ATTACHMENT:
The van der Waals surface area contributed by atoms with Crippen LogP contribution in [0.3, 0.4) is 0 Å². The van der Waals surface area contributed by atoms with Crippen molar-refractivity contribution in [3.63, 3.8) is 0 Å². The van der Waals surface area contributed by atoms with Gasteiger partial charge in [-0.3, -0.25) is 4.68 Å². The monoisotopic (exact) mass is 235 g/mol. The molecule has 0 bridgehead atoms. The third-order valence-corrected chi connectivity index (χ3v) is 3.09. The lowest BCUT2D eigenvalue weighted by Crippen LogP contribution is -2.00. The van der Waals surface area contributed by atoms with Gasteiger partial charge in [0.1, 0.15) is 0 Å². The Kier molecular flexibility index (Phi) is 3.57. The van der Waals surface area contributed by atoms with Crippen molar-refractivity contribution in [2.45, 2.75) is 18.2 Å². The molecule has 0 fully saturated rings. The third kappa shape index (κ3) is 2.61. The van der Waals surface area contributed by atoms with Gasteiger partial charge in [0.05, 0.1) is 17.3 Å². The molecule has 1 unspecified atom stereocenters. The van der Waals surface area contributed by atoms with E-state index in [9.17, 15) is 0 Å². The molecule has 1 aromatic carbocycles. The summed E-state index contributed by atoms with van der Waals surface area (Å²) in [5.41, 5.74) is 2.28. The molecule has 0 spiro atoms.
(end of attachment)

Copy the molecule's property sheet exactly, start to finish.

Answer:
The van der Waals surface area contributed by atoms with Crippen LogP contribution in [0.3, 0.4) is 0 Å². The van der Waals surface area contributed by atoms with Crippen molar-refractivity contribution in [3.63, 3.8) is 0 Å². The van der Waals surface area contributed by atoms with Gasteiger partial charge in [-0.3, -0.25) is 4.68 Å². The monoisotopic (exact) mass is 235 g/mol. The molecule has 0 bridgehead atoms. The third-order valence-corrected chi connectivity index (χ3v) is 3.09. The lowest BCUT2D eigenvalue weighted by Crippen LogP contribution is -2.00. The van der Waals surface area contributed by atoms with Gasteiger partial charge in [0.1, 0.15) is 0 Å². The Kier molecular flexibility index (Phi) is 3.57. The van der Waals surface area contributed by atoms with Crippen molar-refractivity contribution in [2.45, 2.75) is 18.2 Å². The molecule has 0 fully saturated rings. The third kappa shape index (κ3) is 2.61. The van der Waals surface area contributed by atoms with Gasteiger partial charge in [0.05, 0.1) is 17.3 Å². The molecule has 1 unspecified atom stereocenters. The van der Waals surface area contributed by atoms with E-state index in [9.17, 15) is 0 Å². The molecule has 1 aromatic carbocycles. The summed E-state index contributed by atoms with van der Waals surface area (Å²) in [5.41, 5.74) is 2.28. The molecule has 0 spiro atoms.